In the late 1920s, Detroit found itself immersed in a phenomenon later termed the ‘Cylinder Wars,’ a concept that may seem peculiar to us looking back 90 years. During this period, prominent manufacturers vied for supremacy in the multi-cylinder luxury car market, striving to be crowned the ‘king of the hill.’ Despite the looming grip of the Great Depression on the global economy in the early to mid-1930s, Cadillac, Auburn, Franklin, Lincoln, and Pierce-Arrow all unveiled their 12-cylinder models.
Packard, acknowledged for introducing the world’s first production V-12 with the 1916 “Twin Six,” further solidified its position when it launched the twelve-cylinder model in 1932. This vehicle swiftly became the benchmark against which others were measured. Featuring a 67° V-block, the Packard possessed the smooth balance characteristic of the brand. Standing next to it at idle, distinguishing whether the engine was running or not proved challenging due to its remarkable refinement.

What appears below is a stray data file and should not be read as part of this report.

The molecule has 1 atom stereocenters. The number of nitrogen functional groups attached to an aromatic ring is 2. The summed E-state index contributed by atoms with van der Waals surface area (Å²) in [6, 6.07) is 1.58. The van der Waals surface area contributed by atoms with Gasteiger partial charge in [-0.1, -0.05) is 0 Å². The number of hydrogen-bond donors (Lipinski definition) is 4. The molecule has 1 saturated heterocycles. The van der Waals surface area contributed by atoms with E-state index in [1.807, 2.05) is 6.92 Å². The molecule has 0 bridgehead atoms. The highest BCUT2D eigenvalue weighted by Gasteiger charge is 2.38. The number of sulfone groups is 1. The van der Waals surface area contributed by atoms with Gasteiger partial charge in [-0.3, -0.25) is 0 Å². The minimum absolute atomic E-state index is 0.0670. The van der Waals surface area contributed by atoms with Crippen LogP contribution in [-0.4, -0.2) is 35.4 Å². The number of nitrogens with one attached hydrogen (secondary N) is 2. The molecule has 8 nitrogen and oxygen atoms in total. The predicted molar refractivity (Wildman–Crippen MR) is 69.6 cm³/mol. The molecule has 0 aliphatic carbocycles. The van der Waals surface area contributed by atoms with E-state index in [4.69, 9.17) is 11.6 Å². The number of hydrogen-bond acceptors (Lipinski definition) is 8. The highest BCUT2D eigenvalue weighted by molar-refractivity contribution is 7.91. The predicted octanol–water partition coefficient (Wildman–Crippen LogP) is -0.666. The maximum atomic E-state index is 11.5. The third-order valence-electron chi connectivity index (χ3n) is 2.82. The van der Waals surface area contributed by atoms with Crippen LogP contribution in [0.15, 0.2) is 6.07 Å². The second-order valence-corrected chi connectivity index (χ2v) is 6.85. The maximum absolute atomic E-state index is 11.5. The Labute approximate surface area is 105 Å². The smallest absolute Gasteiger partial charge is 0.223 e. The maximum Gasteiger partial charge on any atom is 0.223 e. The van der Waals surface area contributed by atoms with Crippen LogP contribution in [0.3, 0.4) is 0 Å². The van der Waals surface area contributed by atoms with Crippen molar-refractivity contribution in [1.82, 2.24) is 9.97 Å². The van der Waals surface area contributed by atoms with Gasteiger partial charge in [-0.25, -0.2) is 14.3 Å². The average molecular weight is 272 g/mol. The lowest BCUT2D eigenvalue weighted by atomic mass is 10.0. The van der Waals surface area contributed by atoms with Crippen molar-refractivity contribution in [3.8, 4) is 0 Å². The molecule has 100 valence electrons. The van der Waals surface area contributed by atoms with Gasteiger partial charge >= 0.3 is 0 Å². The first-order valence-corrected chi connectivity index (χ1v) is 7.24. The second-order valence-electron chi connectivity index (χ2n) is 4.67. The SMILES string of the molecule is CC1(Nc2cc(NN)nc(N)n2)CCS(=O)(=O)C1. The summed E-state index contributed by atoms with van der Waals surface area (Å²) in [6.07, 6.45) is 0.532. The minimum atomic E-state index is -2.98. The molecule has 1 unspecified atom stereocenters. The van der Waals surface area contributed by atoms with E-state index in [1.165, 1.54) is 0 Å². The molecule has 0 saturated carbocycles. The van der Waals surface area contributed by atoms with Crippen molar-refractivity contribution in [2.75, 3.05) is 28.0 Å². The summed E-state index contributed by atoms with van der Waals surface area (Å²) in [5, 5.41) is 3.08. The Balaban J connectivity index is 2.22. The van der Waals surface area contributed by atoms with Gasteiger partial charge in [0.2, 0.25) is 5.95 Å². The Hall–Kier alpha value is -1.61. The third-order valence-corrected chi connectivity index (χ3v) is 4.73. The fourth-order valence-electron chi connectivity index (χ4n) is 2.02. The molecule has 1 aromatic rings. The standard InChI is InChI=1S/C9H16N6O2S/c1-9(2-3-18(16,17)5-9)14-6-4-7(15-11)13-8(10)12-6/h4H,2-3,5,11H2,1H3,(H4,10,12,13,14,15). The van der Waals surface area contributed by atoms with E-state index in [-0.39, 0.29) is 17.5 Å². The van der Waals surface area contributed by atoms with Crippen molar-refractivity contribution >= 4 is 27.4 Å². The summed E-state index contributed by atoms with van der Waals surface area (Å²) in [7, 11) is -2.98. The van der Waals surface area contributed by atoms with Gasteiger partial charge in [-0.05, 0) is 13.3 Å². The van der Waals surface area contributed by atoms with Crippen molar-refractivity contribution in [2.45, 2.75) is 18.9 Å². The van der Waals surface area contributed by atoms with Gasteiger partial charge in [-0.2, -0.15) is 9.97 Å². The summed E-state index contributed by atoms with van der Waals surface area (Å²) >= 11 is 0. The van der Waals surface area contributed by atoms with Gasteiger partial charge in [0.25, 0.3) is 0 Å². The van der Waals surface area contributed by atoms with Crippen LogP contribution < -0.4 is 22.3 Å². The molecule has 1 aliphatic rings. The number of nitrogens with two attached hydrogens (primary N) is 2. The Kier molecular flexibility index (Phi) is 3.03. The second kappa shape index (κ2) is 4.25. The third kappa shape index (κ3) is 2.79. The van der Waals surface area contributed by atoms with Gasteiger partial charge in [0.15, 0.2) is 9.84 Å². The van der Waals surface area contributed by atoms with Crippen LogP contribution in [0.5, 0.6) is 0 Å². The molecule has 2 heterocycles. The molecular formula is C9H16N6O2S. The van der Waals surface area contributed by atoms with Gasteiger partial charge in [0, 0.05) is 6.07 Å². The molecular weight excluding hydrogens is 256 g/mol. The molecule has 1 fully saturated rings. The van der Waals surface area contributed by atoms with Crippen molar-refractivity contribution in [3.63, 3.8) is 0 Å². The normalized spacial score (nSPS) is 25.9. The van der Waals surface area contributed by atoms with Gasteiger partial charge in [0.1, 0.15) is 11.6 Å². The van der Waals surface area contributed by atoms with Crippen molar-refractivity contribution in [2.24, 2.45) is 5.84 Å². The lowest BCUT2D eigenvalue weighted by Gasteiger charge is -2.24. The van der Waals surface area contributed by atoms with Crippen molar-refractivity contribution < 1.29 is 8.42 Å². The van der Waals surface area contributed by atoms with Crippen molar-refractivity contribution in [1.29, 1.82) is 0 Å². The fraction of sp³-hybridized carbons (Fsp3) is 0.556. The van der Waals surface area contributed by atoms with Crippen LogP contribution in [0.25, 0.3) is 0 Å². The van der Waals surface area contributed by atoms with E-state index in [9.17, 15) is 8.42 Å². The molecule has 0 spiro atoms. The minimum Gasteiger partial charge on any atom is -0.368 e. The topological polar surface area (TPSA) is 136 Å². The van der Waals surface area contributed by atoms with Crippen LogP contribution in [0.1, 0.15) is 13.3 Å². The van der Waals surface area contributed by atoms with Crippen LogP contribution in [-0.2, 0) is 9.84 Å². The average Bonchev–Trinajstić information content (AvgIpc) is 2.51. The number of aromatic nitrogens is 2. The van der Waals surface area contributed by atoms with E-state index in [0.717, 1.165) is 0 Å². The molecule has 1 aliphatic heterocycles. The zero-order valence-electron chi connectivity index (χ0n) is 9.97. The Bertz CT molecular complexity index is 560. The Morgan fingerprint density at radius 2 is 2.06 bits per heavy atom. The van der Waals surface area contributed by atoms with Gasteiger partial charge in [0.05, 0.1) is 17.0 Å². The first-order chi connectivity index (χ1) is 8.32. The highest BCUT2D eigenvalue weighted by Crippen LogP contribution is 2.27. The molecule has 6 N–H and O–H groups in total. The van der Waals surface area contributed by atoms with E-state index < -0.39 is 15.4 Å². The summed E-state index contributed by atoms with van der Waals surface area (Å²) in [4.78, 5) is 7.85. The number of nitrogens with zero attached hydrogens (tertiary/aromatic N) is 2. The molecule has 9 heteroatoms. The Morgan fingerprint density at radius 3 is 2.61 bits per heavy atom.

By 1933, with the debut of the tenth series Packard and the introduction of the top-tier twelve-cylinder cars known simply as the ‘Packard Twelve,’ the Packard Motor Car Company had crafted an exceptional product. Subsequent enhancements, including improved cooling, a superior clutch, and smoother suspension, further elevated these cars. Today, this era of Packard production stands as one of the most outstanding and coveted periods, not only within the spectrum of Packard models but also encompassing Classic Era automobiles as a whole.